Explore deep-sky delights

A number of star clusters, planetary nebulae, and galaxies lies within reach of urban observers.
By | Published: December 4, 2006 | Last updated on May 18, 2023
So far, we have talked about what type of astronomical equipment is best for urban stargazing, where the best viewing spots might be, as well as reviewed some tricks and tips for viewing members of the solar system, double stars, and variable stars. That brings us to this final installment, which looks at metro deep-sky observing.

Truth be told, here the urban stargazer is at a disadvantage. While the Moon and brighter planets show little affect from light pollution, and double and variable stars also punch through pretty well, many deep-sky objects are not so fortunate. It is a sad fact that the faint, vague forms of most galaxies and diffuse nebulae, which can be tough enough to see under pristine conditions, succumb to the overpowering brutality of city lights.

Does this mean our cosmic journey stops here? No, not at all! While urban stargazers should probably wait until they are able to escape their immediate environs when hunting for most galaxies and diffuse nebulae, other types of deep-sky objects are certainly visible under less than ideal conditions. These objects possess the same qualities that help double and variable stars find their way through the sky’s urban sprawl: high surface brightness.

Observers who are new to deep-sky observing often judge whether or not a particular object will be visible in their telescope based on that object’s listed magnitude. This is a common, but understandable, mistake because we usually judge how dark a sky is by the faintest stars visible by eye or through a telescope. It would seem perfectly reasonable that if I can see an 11th-magnitude star through my telescope, then I should be able to see an 11th-magnitude galaxy as well. But when I aim toward the galaxy, it is nowhere to be found, even though the 11th-magnitude star is visible. What’s going on here?

The problem is in the way we traditionally express the brightness of sky objects. The magnitude system, created in about 120 b.c. by the Greek astronomer Hipparchus, was originally designed to rate the apparent brightness of stars and other point sources of light, such as planets, seen by eye alone. After the invention of the telescope, it became clear the system had to be expanded.

Today, when astronomers talk about the magnitude of, say, a galaxy or star cluster, they are really referring to the object’s integrated magnitude. In other words, a globular star cluster listed as 7th magnitude would appear as bright as a 7th-magnitude star if the cluster could somehow be magically condensed into a starlike point. But of course, the cluster is not condensed into a point; its light is spread across a visible diameter. As light spreads out, its intensity drops off precipitously, causing the object to become fainter. Therefore, the 7th-magnitude cluster may appear considerably dimmer than a 7th-magnitude star.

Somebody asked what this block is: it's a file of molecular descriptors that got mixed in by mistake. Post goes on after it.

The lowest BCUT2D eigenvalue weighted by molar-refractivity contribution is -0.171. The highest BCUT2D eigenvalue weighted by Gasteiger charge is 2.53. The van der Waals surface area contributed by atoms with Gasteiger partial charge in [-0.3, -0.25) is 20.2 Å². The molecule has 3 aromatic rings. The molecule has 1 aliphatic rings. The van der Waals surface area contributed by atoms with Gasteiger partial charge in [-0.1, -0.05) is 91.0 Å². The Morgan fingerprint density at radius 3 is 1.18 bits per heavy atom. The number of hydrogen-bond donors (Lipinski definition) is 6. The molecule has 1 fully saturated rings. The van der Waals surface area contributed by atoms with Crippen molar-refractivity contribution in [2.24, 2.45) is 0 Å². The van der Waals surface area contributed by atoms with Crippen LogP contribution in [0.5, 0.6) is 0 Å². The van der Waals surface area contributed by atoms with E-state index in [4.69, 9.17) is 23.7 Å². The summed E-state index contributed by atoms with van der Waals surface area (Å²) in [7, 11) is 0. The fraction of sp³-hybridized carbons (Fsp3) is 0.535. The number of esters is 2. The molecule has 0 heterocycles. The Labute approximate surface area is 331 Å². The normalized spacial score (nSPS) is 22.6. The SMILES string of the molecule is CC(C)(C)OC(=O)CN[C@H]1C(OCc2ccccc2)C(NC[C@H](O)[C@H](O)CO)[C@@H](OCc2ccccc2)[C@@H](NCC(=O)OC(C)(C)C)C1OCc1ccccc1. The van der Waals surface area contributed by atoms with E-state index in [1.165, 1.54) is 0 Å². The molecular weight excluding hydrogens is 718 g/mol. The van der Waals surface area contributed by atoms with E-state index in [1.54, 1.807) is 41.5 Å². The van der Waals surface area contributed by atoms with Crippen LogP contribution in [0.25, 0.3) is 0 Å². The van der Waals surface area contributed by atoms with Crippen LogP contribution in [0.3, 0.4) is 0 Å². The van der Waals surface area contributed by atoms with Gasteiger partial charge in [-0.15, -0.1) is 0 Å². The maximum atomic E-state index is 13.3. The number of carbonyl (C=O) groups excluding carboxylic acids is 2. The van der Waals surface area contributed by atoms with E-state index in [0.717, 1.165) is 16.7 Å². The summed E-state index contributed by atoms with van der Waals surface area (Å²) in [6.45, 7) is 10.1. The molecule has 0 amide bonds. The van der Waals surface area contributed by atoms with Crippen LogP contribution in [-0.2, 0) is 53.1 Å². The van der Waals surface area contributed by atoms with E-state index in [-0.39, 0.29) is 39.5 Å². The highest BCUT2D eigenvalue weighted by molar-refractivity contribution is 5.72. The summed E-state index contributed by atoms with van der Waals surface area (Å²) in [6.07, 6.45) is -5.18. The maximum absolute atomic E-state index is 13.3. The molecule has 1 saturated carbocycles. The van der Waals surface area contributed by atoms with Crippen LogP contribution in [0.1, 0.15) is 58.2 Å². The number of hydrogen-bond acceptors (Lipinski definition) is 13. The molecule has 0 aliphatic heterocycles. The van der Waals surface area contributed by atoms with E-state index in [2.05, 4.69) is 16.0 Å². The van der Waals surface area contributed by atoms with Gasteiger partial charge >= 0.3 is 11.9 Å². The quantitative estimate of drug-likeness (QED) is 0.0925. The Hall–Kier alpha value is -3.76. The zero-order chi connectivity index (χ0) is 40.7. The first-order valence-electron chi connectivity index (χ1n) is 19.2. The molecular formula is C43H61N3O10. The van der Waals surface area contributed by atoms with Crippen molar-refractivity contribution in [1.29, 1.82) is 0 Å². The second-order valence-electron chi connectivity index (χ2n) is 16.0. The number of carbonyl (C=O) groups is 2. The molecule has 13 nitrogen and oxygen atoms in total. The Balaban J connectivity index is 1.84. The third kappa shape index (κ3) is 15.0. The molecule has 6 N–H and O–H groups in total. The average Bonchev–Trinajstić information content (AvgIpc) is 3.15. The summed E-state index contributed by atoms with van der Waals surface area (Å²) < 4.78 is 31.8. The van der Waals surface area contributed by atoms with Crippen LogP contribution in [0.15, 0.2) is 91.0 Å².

M33, the great spiral galaxy in Triangulum, is considered by many to be the ultimate test of an autumn night’s transparency. Known for its low surface brightness (luminosity per unit area on the sky), many an amateur has spent long hours searching for it to no avail.

But unless the sky is absolutely, perfectly pristine, seeing M33 with the eye alone is an impossible task. In fact, back home, spotting it using binoculars through light-polluted suburban skies is challenging enough. The problem is that M33 is big … too big. Although rated at magnitude 6.3, its light covers an area equal to two Full Moons stacked end to end. That causes M33 to have a very low surface brightness. Many people searching for M33 pass right over it unawares. The trick to seeing it, whether with the naked eye, binoculars — or a telescope for that matter — is to use averted vision and scan the area very slowly.

Paolo Candy
So, if we can’t use its magnitude to judge whether a deep-sky object will be visible through our telescopes, what can we use? Most veteran deep-sky observers prefer to use an object’s surface brightness. Surface brightness refers to how bright an object appears across its area. A great example of the disparity between magnitude and surface brightness is M33, the spiral galaxy in Triangulum. Take a look at almost any reference, and you will find it listed as magnitude 5.7. That sounds as though it should be an easy target, but when you look for it, it’s nowhere to be found. That’s because M33 actually appears larger in our sky than the Full Moon. Spreading its light out over that broad an area causes M33’s surface brightness to drop several magnitudes. No wonder so many people have such a tough time finding this galaxy!

Therefore, urban deep-sky observers should stick with high-surface-brightness objects and hold off looking for others until they are able to escape the city and head out to a dark, countryside observing site.

At least a few examples of each type of deep-sky object — star clusters, nebulae, and galaxies — are able to penetrate the pall of light pollution. In general, however, galaxies and bright nebulae suffer the most. On the other hand, many open star clusters, globular star clusters, and planetary nebulae enjoy relatively high surface brightnesses, making them targets of choice when peering through light pollution.

Wild Duck Cluster
M11, the Wild Duck Cluster, is an open cluster located in the constellation Scutum. The cluster makes a great target for binocular or telescope viewing. Near M11 is part of the Scutum Star Cloud, which E.E. Barnard called “The Gem of the Milky Way.”
Adam Stuart
Star clusters
When judging whether a particular open star cluster is attainable from a city environment, consider not just its overall magnitude, but also the magnitudes of its brightest member stars as well as their concentration. For instance, M11, the Wild Duck Cluster in Scutum, has an overall magnitude of 6.3. Although one of M11’s stars shines at about 8th magnitude, the vast majority are between 3 and 6 magnitudes fainter. They are so tightly concentrated, however, that their light pools to a high surface brightness. Other open star clusters that enjoy a high surface brightness include NGC 869 and 884 (the Double Cluster), the Pleiades, M36, M44, M6, and M7.